# LU factorization

#### matqkks

##### Member
What is the most motivating way to introduce LU factorization of a matrix? I am looking for an example or explanation which has a real impact.

#### Ackbach

##### Indicium Physicus
Staff member
Well, LU is one of the fastest ways computers use to solve linear systems of equations of the form $\mathbf{Ax}=\mathbf{b}$. It's especially useful if you have a lot of RHS's for which you want to find solutions, because once you find L and U, you're off to the races (they don't change for different RHS's).

One good application would be in solving a large circuit. You could easily get 10 or 20 linear equations to solve, and the computer can do that faster than a person, typically.

Solving linear systems is important in modeling parts, like a landing gear for an aircraft, for example. There you'd typically do a Finite Element Analysis, resulting in a large, sparse linear system to solve. For those size problems, you're not going to use an exact method like LU, but methods tailored to sparse matrices.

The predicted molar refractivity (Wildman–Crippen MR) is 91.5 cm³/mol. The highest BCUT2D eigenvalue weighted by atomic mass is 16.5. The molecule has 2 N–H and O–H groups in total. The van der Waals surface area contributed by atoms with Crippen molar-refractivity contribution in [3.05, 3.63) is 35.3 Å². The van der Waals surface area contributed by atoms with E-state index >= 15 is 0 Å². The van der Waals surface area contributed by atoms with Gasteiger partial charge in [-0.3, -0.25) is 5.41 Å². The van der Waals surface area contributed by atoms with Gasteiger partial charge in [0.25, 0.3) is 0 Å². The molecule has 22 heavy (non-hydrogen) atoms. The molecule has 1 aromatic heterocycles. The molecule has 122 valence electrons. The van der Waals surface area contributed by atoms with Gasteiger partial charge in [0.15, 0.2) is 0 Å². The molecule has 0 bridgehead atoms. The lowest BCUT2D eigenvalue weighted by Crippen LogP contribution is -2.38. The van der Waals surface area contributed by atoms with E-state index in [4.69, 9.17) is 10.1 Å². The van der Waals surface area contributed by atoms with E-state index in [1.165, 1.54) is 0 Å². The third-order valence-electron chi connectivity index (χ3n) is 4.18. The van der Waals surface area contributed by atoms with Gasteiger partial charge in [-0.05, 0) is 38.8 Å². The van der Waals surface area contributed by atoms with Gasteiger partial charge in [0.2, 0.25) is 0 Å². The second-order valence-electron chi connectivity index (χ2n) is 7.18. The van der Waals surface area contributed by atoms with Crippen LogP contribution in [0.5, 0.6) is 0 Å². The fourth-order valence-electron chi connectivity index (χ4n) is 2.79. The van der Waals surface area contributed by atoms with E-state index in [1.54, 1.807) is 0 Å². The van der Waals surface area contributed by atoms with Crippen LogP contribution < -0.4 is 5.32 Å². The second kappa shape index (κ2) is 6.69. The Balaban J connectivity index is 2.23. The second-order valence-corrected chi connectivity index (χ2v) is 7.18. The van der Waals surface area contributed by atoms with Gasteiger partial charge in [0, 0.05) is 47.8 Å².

#### Fernando Revilla

##### Well-known member
MHB Math Helper
The $LU$ factorization is also useful to solve the second order differential system $Bx''=Ax$ with $A,B\in\mathbb{R}^{n\times n}$ symmetric and $B$ positive definite. The $LU$ factorization can be written ($B$ positive definite) as $B=LL^t$ (Choleski's factorization). We can find $C$ such that $A=LCL^t$ ($C=L^{-1}A(L^{-1})^t$).

Being $C$ symmetric, and using the Spectral Theorem we can write $C=PDP^t$ with $P$ orthogonal. The substitutions $y=L^tx$ and $z=P^ty$ transforms $Bx''=Ax$ into a diagonal system $z''=Dz$.

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